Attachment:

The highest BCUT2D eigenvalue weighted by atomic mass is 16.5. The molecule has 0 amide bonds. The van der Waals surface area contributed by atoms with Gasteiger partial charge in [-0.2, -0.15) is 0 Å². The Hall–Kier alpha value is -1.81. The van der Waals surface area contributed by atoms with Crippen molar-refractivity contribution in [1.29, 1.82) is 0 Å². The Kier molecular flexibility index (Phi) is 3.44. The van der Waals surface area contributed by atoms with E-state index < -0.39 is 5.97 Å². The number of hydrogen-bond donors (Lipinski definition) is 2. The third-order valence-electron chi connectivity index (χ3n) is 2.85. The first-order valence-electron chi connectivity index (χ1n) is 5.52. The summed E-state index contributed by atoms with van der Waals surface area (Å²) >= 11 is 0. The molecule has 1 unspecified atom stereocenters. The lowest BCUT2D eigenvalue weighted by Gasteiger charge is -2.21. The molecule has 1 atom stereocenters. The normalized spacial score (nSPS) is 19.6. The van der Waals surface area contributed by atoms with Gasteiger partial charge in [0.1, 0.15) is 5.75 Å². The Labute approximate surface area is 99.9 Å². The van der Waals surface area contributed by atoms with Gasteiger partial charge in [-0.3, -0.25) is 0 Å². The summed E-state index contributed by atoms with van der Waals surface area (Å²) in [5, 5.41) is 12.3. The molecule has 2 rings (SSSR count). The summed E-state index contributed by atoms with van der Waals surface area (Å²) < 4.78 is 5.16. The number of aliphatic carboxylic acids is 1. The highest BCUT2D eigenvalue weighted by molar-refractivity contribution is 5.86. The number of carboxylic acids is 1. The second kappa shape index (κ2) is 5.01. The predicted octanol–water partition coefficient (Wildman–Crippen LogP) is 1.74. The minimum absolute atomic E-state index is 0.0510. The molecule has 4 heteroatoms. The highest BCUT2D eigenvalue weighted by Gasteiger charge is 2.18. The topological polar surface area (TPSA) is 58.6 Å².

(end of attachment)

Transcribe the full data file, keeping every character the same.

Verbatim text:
The highest BCUT2D eigenvalue weighted by atomic mass is 16.5. The molecule has 0 amide bonds. The van der Waals surface area contributed by atoms with Gasteiger partial charge in [-0.2, -0.15) is 0 Å². The Hall–Kier alpha value is -1.81. The van der Waals surface area contributed by atoms with Crippen molar-refractivity contribution in [1.29, 1.82) is 0 Å². The Kier molecular flexibility index (Phi) is 3.44. The van der Waals surface area contributed by atoms with E-state index < -0.39 is 5.97 Å². The number of hydrogen-bond donors (Lipinski definition) is 2. The third-order valence-electron chi connectivity index (χ3n) is 2.85. The first-order valence-electron chi connectivity index (χ1n) is 5.52. The summed E-state index contributed by atoms with van der Waals surface area (Å²) >= 11 is 0. The molecule has 1 unspecified atom stereocenters. The lowest BCUT2D eigenvalue weighted by Gasteiger charge is -2.21. The molecule has 1 atom stereocenters. The normalized spacial score (nSPS) is 19.6. The van der Waals surface area contributed by atoms with Gasteiger partial charge in [0.1, 0.15) is 5.75 Å². The Labute approximate surface area is 99.9 Å². The van der Waals surface area contributed by atoms with Gasteiger partial charge in [-0.3, -0.25) is 0 Å². The summed E-state index contributed by atoms with van der Waals surface area (Å²) in [5, 5.41) is 12.3. The molecule has 2 rings (SSSR count). The summed E-state index contributed by atoms with van der Waals surface area (Å²) < 4.78 is 5.16. The number of aliphatic carboxylic acids is 1. The highest BCUT2D eigenvalue weighted by molar-refractivity contribution is 5.86. The number of carboxylic acids is 1. The second kappa shape index (κ2) is 5.01. The predicted octanol–water partition coefficient (Wildman–Crippen LogP) is 1.74. The minimum absolute atomic E-state index is 0.0510. The molecule has 4 heteroatoms. The highest BCUT2D eigenvalue weighted by Gasteiger charge is 2.18. The topological polar surface area (TPSA) is 58.6 Å².